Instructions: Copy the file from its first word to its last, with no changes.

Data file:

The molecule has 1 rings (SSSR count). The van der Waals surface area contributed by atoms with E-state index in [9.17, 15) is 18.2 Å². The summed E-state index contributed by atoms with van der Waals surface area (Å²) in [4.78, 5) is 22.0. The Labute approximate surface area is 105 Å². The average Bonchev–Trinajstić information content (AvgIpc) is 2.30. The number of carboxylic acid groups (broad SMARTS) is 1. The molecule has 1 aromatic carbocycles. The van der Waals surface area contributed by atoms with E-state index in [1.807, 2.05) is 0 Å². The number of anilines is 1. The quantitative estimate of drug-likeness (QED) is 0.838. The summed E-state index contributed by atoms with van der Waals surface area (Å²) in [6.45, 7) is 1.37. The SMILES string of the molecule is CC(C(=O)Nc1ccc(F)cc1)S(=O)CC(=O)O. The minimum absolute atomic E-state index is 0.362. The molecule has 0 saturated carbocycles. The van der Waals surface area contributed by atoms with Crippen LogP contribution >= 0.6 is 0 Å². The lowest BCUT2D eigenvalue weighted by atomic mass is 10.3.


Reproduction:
The molecule has 1 rings (SSSR count). The van der Waals surface area contributed by atoms with E-state index in [9.17, 15) is 18.2 Å². The summed E-state index contributed by atoms with van der Waals surface area (Å²) in [4.78, 5) is 22.0. The Labute approximate surface area is 105 Å². The average Bonchev–Trinajstić information content (AvgIpc) is 2.30. The number of carboxylic acid groups (broad SMARTS) is 1. The molecule has 1 aromatic carbocycles. The van der Waals surface area contributed by atoms with E-state index in [1.807, 2.05) is 0 Å². The number of anilines is 1. The quantitative estimate of drug-likeness (QED) is 0.838. The summed E-state index contributed by atoms with van der Waals surface area (Å²) in [6.45, 7) is 1.37. The SMILES string of the molecule is CC(C(=O)Nc1ccc(F)cc1)S(=O)CC(=O)O. The minimum absolute atomic E-state index is 0.362. The molecule has 0 saturated carbocycles. The van der Waals surface area contributed by atoms with Crippen LogP contribution >= 0.6 is 0 Å². The lowest BCUT2D eigenvalue weighted by atomic mass is 10.3.